Saturday, March 14, 2009

Movie Review: Milk

I just watched Milk last night and will watch it again.

As a film, the weakest part was the script, Academy Award notwithstanding. It needed to be better than it was because I so enjoyed the rest of the craftsmanship. Gus van Sant has a way of creating a world through images and a color palette that makes you want to live in it for a long time, even when the story, as in My Own Private Idaho, doesn't hold up. This story held up because it was history, but I still wished the writing was better. It needed, perhaps, a better balance between Milk's personal relationships and the political battles he waged. If you're going to include, say, as much of the second relationship as was included, Jack Lira needed much more meat on his bones as a character. As it was, he was a distraction from what I wanted to focus on at that point in the movie, which was the politics. Had I written the script, Diego Luna, after his introduction, would have gotten about as much screen time as Beatrice Straight in Network, minus her big scene.

Overall, though, I loved the film. History buff that I am, it takes a lot for a biopic about a person or subject matter I'm into to not work for me.

Sean Penn was Harvey Milk. I kept flashing back in my memory to The Times of Harvey Milk, which I will now see again, and feeling as though the same person was emoting from the screen. James Franco was a revelation. I'd never gave much thought to his appeal, but he kept pulling me in to his character. It didn't hurt that I kept seeing glimpses of Marat Safin, but that's a whole other thing. Josh Brolin was adequate as Dan White, but I'm not sure what his nomination was based on other than his role as Milk's assassin. Franco was much better. And Emile Hirsch was a spritely Cleve Jones. I enjoyed his performance.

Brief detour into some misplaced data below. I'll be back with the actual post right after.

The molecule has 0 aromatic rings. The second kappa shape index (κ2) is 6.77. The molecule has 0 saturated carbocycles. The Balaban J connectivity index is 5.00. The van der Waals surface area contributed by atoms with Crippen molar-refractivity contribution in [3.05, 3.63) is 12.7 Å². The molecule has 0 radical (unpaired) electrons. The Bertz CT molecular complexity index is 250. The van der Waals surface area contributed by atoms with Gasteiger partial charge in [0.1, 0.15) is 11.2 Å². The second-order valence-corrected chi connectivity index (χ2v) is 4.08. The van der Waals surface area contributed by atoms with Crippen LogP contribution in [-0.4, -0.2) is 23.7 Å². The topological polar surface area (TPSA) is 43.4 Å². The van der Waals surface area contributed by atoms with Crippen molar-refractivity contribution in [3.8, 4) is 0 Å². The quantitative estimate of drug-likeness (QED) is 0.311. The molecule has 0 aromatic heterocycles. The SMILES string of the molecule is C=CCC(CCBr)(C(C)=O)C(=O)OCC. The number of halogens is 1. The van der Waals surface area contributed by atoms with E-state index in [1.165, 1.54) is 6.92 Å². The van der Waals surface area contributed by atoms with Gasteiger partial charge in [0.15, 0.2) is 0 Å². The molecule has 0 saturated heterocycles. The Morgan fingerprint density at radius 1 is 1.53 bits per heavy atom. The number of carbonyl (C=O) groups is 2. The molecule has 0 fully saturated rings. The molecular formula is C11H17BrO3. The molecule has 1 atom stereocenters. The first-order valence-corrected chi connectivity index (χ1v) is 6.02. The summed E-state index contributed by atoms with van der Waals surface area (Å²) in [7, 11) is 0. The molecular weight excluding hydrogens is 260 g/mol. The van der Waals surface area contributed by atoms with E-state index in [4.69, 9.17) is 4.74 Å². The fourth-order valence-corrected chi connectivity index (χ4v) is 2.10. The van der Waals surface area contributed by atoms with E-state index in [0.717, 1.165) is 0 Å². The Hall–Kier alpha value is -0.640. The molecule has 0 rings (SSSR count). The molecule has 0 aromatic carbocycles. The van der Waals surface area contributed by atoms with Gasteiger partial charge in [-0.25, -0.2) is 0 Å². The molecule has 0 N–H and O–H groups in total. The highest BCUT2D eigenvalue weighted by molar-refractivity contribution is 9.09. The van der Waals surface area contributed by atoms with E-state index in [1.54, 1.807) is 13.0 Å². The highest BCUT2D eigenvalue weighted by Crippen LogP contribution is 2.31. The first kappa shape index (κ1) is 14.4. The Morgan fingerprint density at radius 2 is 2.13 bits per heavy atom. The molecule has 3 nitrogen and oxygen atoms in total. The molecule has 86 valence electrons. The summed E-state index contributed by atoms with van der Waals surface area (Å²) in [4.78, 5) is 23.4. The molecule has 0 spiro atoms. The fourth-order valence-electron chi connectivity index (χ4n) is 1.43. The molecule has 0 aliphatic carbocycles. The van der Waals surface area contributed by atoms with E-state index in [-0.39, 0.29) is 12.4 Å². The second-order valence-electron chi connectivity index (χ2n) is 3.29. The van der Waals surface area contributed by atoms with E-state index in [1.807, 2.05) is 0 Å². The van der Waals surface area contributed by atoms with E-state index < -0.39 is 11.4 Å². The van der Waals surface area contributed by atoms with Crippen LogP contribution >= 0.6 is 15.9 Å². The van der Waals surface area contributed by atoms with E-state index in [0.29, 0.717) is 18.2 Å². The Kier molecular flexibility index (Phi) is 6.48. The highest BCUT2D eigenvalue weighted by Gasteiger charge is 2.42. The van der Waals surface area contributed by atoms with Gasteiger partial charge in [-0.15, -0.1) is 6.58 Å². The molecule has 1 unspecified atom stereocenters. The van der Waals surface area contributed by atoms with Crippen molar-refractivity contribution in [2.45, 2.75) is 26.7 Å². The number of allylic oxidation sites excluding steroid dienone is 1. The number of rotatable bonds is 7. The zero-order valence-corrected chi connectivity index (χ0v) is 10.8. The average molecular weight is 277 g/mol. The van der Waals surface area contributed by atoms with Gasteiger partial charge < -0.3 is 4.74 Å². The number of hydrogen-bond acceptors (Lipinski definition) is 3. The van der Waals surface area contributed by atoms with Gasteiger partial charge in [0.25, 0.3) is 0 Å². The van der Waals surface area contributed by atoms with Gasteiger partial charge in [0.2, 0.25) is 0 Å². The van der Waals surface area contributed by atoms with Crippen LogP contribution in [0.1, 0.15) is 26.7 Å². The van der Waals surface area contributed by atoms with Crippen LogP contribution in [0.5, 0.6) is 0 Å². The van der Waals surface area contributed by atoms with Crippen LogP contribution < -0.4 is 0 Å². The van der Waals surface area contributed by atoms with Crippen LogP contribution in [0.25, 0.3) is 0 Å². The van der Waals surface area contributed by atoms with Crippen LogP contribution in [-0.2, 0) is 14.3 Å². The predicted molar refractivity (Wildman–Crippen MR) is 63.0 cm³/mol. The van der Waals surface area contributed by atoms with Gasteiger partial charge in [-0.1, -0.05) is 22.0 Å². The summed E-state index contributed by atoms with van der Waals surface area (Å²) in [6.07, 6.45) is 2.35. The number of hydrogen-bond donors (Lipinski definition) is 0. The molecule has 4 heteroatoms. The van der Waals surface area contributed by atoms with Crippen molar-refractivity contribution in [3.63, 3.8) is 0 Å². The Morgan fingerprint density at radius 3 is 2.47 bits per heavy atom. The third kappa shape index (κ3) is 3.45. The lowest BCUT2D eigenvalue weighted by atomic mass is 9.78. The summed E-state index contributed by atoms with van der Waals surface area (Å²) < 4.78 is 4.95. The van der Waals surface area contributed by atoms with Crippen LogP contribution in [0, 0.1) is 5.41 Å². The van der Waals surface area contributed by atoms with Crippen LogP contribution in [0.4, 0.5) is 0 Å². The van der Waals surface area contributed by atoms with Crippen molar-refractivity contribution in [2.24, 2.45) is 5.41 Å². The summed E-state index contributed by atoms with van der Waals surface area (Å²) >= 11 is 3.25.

I couldn't help but draw parallel's between Milk's successful 1977 campaign for supervisor and against Prop 6 in 1978 and the 2008 presidential election and Prop 8. The grassroots organizing, the bringing people of all backgrounds together, the "outsider" challenging the machine, the movement as candidate itself, and the message of hope resonated. But I kept asking myself, Did the "organizers" of No on 8 actually know anything about the history of Prop 6 or did the self-appointed gay leaders just take for granted that big old liberal California didn't need to be organized to safeguard GLBT civil rights? What was Cleve Jones' role, if any, in the 2008 battle? Did anyone listen?

These questions require a whole other essay.

Official Website: Milk the Movie

UPDATE: I just found this on YouTube and as beautiful as it is, it makes me shake my head. Why did no one organize at the grassroots with comprehensive community outreach to tell the California voters what Prop 8 was really all about? I understand that marriage equality isn't a top issue for many GLBT citizens, but given the vote, the fallout, and the marches around the country that were organized after the fact, the number of voters who changed their minds but couldn't do anything about it, it's clear to me those who led the fight against Prop 8 didn't do what they had to do.

Still, everything happens for a reason.

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